Online advertising has experienced a significant change in recent years. Even just five years ago, publishers could earn revenue simply by placing ads on their site. It didn’t matter whether visitors actually saw those ads. Up to 56% of ads displayed were never actually viewed by visitors.
However, advertisers are increasingly only interested in bidding on viewable impressions. As a publisher, you need to understand a metric called vCPM, or cost per one thousand viewable impressions. Let’s take a closer look at what viewable CPM is, and its role in driving revenue for your sites.
vCPM stands for cost per thousand viewable impressions or viewable CPM. It’s a metric used to determine how many people actually see ads on a webpage, instead of simply how many people see the website.
- More than 50% of the ad is visible to users, and the amount of time the ad displays for those same users is longer than one second.
- Video ads have an entirely different requirement to meet – users must see more than 50% of the video and for longer than 2 seconds.
- For large-format ads starting at 242,500 pixels, users must see at least 30% and for longer than one second.
If those standards aren’t met, then the ad isn’t considered “viewed.”
What to Know About vCPM
Advertisers need to know what percentage of the ad is visible and the viewable impressions to determine the final viewable CPM—any portion of ads not visible on-screen, lying outside the fold, whether above or below, gets deducted from the whole as a percentage.
Above or Below the Fold
On average, when placing ads above the fold, ad viewability increases as these ads remain visible without having to scroll down a page. It might seem like the best option since 100% of the ad appears; however, internet users are notorious for “bouncing,” leaving the ad viewability at only 68%—though this is still an improvement, “above average” and certainly better than below the fold.
With ad placement below the fold, the ad viewability drops to 40%. Therefore, it’s best to consider keeping the design size under 728x90s. There are other ad placement options, too, like sticky ads and pop-ups, but it’s best to talk these options over with your marketing team.
vCPM vs CPM
CPM and viewable CPM often get mistaken as the same, but they differ slightly. We often see CPM (cost per mille or cost per thousand impressions) in regard to the cost of an online ad. Let’s say you see ad pricing for $2 CPM. This means you will pay $2 each time the ad is viewed 1,000 times.
CPM plays an important role in calculating how much to spend on advertising and includes all ads showcased on the website. With viewable CPM, only ads that are paid for are active and visible.
Which one is more useful? That comes down to a few things, such as advertising budget. It’s also essential to collect all relevant data on any existing ad campaigns. For instance, what is your average ad campaign click-through rate (CTR), as a percentage?
Your advertising CTR is a critical variable to the metric. Whomever your network supplier is, you need to be clear on where to look for those CTRs to plan other ad campaigns in the future, especially for running ad campaigns based on impressions. Both CPM and vCPM ads are impression campaigns and priced according to impression values.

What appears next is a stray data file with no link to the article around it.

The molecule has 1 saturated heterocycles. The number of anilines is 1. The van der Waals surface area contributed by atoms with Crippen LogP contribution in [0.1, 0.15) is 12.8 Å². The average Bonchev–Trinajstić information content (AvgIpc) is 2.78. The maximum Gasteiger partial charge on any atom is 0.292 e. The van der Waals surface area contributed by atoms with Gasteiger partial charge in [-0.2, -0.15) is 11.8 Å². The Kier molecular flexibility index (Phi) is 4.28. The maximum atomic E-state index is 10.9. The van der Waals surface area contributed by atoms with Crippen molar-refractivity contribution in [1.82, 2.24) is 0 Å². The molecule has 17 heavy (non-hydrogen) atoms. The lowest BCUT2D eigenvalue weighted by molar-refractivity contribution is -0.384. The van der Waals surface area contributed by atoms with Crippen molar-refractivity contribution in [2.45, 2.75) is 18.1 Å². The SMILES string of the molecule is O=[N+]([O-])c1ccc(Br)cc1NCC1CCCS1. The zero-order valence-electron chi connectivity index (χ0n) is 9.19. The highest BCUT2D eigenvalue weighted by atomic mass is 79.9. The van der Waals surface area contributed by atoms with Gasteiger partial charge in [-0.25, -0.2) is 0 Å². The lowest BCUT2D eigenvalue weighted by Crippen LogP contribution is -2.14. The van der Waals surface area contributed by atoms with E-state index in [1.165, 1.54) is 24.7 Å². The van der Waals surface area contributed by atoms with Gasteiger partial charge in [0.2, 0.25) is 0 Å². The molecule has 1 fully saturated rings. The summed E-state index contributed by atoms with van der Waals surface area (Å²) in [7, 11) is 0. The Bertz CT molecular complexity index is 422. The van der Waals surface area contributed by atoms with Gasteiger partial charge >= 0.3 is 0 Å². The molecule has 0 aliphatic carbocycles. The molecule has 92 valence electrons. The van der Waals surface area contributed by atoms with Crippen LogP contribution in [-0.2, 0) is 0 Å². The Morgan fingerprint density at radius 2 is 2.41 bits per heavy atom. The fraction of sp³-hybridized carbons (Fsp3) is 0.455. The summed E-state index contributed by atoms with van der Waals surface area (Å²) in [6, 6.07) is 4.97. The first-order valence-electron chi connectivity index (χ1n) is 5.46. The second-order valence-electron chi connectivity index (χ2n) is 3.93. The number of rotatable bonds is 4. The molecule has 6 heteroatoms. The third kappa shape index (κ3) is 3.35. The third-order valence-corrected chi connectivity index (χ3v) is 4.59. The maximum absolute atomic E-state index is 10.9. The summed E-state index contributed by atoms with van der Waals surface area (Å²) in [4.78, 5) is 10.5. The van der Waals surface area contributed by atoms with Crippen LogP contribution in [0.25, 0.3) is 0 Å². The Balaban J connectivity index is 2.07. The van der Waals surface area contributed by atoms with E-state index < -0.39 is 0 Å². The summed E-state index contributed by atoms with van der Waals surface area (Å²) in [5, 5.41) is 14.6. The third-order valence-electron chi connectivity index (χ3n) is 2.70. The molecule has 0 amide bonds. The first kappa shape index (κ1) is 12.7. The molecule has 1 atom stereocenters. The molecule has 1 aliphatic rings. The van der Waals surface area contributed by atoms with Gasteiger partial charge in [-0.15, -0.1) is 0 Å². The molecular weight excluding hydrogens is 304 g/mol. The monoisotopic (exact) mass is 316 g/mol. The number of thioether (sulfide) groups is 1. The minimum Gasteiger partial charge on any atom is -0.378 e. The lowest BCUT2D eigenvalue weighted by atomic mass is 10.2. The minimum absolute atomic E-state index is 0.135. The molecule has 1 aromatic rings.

To create an ad campaign using a vCPM plan, say we have the following variables:
- Ad viewability: 68% (the average for ads placed above the fold)
- Ad campaign budget: $100,000 (a portion of a company’s advertising budget)
- CPM: $1.25 per click
- Total impressions: 25,000,000
- Viewable impressions: $12,500,000
- The maximum vCPM bid (another goal): $5.00
For vCPM, there are several formulas. To keep things simple, we will use:
Budget ÷ [(Total Ad Impressions * % of Ad Viewability) ÷1000] = vCPM
You may recall reading earlier that you need the percentage of the visual field. To qualify, 50% or more of the ad must be visible and for more than one second. If we take the variable as outlined above and plug into the formula, it should appear as below:
$100,000 ÷ [(25,000,000 * 0.68) ÷ 1000) = $5.88
The result tells us that each viewable CPM is $5.88 since 68% of the ad is within the visual field for longer than 1 second, as outlined in the IAB standards.
What Does a High vCPM Mean?
The exercise completed above indicates this investment is slightly over budget for each viewable impression since the average cost per vCPM is $5.00. Therefore, resulting in fewer viewable ad impressions. The goal is to drive the price down, increase the number of visual impressions, and realize a greater return in the end for the dollars invested.
How to Improve vCPM
There are multiple formulas for getting the same result. The most effective way to improve a company’s return is to test numerous variables side-by-side. Conduct a thorough analysis and complete all due diligence necessary before engaging network advertisers about pricing and planning. The goal is to find the best solution for a company’s strategic advertising plan and budget.
It’s essential to evaluate and measure the goals and outcomes relative to the investment cost using the right performance metric. What’s most important to remember when calculating the return on investment for vCPM is the cost variable you are trying to measure.
To make an informed decision using vCPM, analyze running the ads using all the variables needed for a successful campaign.
Of course, there’s always more than one way to measure advertising performance for a positive investment return—identifying the key performance indicators, or KPIs, is just one way to strategize an ad campaign. Make sure to gather all critical data to include in the metric for the best outcome.